Rawley's is a favorite of Roadfood, Martha Stewart and countless others as they’ve been in business since 1947. I thought the chili cheese dog from here was as good as anywhere. The toasted split top bun was the perfect holding tray for the plump natural casing Hummel Bros wieners that are fried before resting then crisped back up on a hot flattop. A slice of white American cheese (a New England thing) is layered on the bun before the hot dog and chili go on. Add onions. Simply outstanding.
Chili Cheese at Rawley's Drive-In
Colony Grill (Stamford)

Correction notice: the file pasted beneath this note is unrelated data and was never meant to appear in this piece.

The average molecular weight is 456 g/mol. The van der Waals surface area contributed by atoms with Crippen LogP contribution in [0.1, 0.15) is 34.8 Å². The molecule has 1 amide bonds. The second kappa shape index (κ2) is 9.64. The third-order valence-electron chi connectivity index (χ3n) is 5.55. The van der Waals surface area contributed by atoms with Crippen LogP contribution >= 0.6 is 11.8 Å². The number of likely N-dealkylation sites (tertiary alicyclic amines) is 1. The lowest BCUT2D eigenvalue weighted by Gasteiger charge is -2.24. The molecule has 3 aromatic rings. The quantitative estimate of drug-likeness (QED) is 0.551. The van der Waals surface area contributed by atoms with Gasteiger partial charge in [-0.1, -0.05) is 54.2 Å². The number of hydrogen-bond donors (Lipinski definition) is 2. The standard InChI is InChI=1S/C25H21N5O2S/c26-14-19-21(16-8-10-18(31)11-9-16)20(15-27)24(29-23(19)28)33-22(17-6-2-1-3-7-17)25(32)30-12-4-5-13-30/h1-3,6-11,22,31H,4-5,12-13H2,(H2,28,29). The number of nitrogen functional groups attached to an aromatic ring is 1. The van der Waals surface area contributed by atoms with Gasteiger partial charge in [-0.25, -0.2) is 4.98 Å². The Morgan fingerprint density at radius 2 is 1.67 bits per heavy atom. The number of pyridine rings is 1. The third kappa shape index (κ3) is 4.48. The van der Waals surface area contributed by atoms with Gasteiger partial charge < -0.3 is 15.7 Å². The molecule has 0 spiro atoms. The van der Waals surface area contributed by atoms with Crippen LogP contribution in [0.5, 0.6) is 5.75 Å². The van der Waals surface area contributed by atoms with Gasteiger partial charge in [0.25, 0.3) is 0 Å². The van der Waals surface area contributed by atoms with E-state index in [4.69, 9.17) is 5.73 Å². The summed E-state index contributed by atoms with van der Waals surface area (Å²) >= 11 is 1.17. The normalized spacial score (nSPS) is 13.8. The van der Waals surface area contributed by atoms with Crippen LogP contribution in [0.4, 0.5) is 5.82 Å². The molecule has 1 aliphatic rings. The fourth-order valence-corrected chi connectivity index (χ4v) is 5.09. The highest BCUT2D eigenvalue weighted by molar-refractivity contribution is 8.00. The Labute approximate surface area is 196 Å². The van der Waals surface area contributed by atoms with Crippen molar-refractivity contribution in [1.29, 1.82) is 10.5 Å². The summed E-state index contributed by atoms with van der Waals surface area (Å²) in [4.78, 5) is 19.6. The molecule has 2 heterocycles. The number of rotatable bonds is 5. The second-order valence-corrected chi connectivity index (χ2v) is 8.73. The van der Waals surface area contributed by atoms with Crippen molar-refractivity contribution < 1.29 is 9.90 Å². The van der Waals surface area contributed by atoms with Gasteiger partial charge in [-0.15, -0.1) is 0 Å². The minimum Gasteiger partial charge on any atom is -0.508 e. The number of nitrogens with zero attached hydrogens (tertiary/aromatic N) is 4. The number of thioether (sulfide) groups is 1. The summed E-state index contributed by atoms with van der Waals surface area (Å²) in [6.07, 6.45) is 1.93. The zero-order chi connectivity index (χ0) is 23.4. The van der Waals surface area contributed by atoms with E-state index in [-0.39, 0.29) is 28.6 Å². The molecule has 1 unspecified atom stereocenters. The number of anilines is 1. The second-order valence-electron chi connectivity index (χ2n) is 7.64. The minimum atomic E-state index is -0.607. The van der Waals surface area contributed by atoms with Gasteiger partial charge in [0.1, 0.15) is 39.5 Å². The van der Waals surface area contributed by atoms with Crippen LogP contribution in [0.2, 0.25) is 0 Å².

Colony Grill is a pizza spot with multiple locations in-state as well as one in the DC area. I visited the original in Stamford. I'd always wanted to come here as they have some seriously good looking thin crust pizza that I’ve always wanted to try. I come from the “the thinner the better” camp when it comes to pizza so this one always stood out. I guess you’d call it a bar pie but it’s a bar pie all it’s own. It’s story starts in 1935 when some Irish immigrants opened a bar post-prohibition in a largely Irish part of town. Irish Pizza? Not quite. You see the owners of Colony Grill had employed some Italians as cooks at a previous spot during prohibition and they decided to let them serve up some pizza at Colony when it opened. It was a pizza recipe that was smaller than the traditional sizes at the time and also less of a mess which made for good bar food. As time went on locals fell for this thin crust one sized pizza that’s kind of a mix on a bar pie and the more traditional east coast style. Though it’s the hot oil that they pour on the pies upon request (it's slightly spicy and ordered “hot”) that makes the pizza here a style all it’s own. Below is the stinger + hot oil. The latter referring to the spicy peppers on top.